Successful IT projects are the work of many contributors. Sometimes project success can be traced in large part to a single individual. Enter the primary Stakeholder, the project sponsor.
Scenario 1: The young policy analyst was an excellent addition to our project as our main subject matter expert. She knew policy inside and out. She understood end-user functionality and how business processes were carried out in the field. She had an exceptional knack for designing the user interface of the new system.
But she was difficult to work with, often usurping decision-making that rightly belonged to her superiors. She attempted to override decisions made by IT Project Manager. She dominated requirements gathering sessions and criticized co-workers in public. Her detractors wanted her removed from the project; her advocates reminded us daily that she was the best they had.
Enter Ms. C., our project sponsor from the client organization.
She caught wind of the problems that were being caused by her employee, and decided to reassign her immediately. Ms. C. asked to meet with her Stakeholder representative on the project and myself representing the PMO. The two of us championed this young woman for over an hour – not disagreeing that her behavior was problematic, but arguing that we were at a critical point in the project and required her superior knowledge and skills.
Ms. C. relented. She trusted us to make it work and periodically checked in on us over the next several months.
Scenario 2: Our project was “blessed” with the services of an IV&V (Independent Verification and Validation) contractor. The issue: the project was running smoothly, and IV&V had nothing negative to report in its monthly status reports to the regulatory agency. So, every so often, IV&V would move status from “green” to “yellow” and attempt to justify the downgrade.
Enter Ms. C.
She reviewed every IV&V draft report that indicated a downgrade to “yellow”. She then met with the IV&V contractor. He would explain in layperson’s terms, in excruciating detail, the justification for downgrading the project status. Ms. C. asked very good questions, challenging IV&V on its assessment.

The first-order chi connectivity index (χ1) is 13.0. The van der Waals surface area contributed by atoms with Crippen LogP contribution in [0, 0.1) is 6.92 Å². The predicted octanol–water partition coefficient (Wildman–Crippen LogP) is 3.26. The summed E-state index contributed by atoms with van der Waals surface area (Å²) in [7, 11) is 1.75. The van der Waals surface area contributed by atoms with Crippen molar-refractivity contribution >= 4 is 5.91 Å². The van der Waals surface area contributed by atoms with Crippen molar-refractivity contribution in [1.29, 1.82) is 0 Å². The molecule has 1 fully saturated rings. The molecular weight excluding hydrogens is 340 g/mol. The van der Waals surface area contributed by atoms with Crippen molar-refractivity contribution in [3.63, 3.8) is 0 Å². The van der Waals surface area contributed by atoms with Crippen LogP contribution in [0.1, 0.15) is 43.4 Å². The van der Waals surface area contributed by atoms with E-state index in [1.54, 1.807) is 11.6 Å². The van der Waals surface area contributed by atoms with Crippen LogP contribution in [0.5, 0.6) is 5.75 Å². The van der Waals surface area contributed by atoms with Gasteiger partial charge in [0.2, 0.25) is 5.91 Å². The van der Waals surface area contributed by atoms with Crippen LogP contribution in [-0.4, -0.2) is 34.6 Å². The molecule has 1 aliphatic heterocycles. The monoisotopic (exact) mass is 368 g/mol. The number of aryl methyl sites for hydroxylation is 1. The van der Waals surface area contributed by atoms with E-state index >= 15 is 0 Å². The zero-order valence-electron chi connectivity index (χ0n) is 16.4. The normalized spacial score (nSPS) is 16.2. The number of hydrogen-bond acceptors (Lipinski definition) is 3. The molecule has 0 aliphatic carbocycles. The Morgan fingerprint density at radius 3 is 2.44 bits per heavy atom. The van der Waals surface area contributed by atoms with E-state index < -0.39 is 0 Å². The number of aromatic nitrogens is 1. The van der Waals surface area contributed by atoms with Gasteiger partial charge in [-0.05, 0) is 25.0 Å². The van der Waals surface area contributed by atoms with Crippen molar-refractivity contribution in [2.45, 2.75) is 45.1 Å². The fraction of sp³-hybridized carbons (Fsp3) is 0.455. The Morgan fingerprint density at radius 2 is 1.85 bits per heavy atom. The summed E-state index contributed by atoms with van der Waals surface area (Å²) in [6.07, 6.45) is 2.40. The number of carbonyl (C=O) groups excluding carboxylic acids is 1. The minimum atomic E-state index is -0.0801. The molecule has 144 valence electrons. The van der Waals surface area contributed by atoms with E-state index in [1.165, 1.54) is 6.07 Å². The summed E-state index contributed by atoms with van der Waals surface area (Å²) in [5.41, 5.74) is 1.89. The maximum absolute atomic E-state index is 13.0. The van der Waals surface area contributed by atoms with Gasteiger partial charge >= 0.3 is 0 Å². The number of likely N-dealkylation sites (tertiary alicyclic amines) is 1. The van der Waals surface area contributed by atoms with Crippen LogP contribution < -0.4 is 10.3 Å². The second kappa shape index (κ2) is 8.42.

More often than not, IV&V relented and re-established the “green” status. Ms. C. did not demand the change if “yellow” was in fact warranted; but so often IV&V left her office humbled at having creatively attempted to justify the downgrade. He often remarked, “no project runs this well.”
Scenario 3: The project had progressed very well, and the schedule pointed to an on-schedule Pilot Implementation in six weeks. As we prepared for the go/no-go decision, we noted that there were still over 350 outstanding defects from User Acceptance Testing (UAT). Not all of these defects were critical, and in my estimation, we were safe to freeze the code and go live on schedule.
Enter Ms. C.
She had reviewed the UAT statistics and demanded to know why we should go live with so many outstanding defects. She called a meeting with her Stakeholder representative, her functional leads, and me. For the next three days the boardroom was our home away from home, and the projector hummed eight hours a day as we projected each defect one at a time on the screen. We explained the effect of each on the business processes should we leave the defect uncorrected at go-live.
At the end of the review, Ms. C. was satisfied that all 350 defects did not need to be fixed for go-live. But she did require that 100 of them be fixed, retested, and certified in time for our final go/no-go decision.
We implemented on time.
It was one of the most successful systems projects that I have had the privilege to work on. The IT solution provider had stellar project management and skilled technical staff. The end-user team members were the client’s brightest and best. The client’s technical staff contributed significantly. The PMO provided strict project oversight and guidance.
However, in my estimation, we would not have implemented on time without the sacrifice and diligence of one very key team member, the project sponsor. She did not know process. She did not know technology. But she knew people.
Enter Ms. C.
If you want your IT projects to come in on time and within budget; if you want your clients to be your best ambassadors and your project teams to be committed to your success; if you want to stop leaving money on the table – then Merv Jersak is the mentor and coach who will work with you to help attain the results to which you aspire. With more than 40 years’ experience as an IT Project Management and systems consultant, Merv works with IT solution providers and end-user organizations, focusing on the people aspects of project delivery to drive more profit to the bottom line and to have fewer budget overruns.
To learn more about Merv’s service offerings, or to hire him to speak to your organization, visit www.PeopleFirstProjectManagement.com.
52 Project Management Success Tips from Merv Jersak • Copyright ©2020. All rights reserved.